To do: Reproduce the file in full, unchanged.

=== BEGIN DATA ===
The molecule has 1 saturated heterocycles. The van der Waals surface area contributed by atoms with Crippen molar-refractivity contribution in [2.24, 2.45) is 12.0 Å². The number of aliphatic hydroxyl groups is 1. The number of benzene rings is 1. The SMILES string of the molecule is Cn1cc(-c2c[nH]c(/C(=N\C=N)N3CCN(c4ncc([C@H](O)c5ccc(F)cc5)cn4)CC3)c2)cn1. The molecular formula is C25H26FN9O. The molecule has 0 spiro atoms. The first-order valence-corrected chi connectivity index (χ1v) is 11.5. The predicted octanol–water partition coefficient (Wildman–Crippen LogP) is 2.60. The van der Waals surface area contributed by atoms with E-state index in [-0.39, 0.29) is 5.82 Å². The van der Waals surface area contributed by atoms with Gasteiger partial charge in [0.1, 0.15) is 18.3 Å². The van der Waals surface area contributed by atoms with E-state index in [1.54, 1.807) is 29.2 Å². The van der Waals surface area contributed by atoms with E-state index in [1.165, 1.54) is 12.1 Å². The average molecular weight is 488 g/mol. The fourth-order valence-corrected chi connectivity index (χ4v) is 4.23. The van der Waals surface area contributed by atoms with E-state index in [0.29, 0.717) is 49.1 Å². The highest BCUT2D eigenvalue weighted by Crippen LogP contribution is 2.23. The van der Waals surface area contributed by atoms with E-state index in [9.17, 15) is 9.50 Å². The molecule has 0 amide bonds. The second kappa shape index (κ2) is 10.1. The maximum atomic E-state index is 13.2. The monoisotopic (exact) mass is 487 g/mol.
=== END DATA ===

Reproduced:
The molecule has 1 saturated heterocycles. The van der Waals surface area contributed by atoms with Crippen molar-refractivity contribution in [2.24, 2.45) is 12.0 Å². The number of aliphatic hydroxyl groups is 1. The number of benzene rings is 1. The SMILES string of the molecule is Cn1cc(-c2c[nH]c(/C(=N\C=N)N3CCN(c4ncc([C@H](O)c5ccc(F)cc5)cn4)CC3)c2)cn1. The molecular formula is C25H26FN9O. The molecule has 0 spiro atoms. The first-order valence-corrected chi connectivity index (χ1v) is 11.5. The predicted octanol–water partition coefficient (Wildman–Crippen LogP) is 2.60. The van der Waals surface area contributed by atoms with E-state index in [-0.39, 0.29) is 5.82 Å². The van der Waals surface area contributed by atoms with Gasteiger partial charge in [0.1, 0.15) is 18.3 Å². The van der Waals surface area contributed by atoms with E-state index in [1.54, 1.807) is 29.2 Å². The van der Waals surface area contributed by atoms with E-state index in [1.165, 1.54) is 12.1 Å². The average molecular weight is 488 g/mol. The fourth-order valence-corrected chi connectivity index (χ4v) is 4.23. The van der Waals surface area contributed by atoms with E-state index in [0.29, 0.717) is 49.1 Å². The highest BCUT2D eigenvalue weighted by Crippen LogP contribution is 2.23. The van der Waals surface area contributed by atoms with E-state index in [9.17, 15) is 9.50 Å². The molecule has 0 amide bonds. The second kappa shape index (κ2) is 10.1. The maximum atomic E-state index is 13.2. The monoisotopic (exact) mass is 487 g/mol.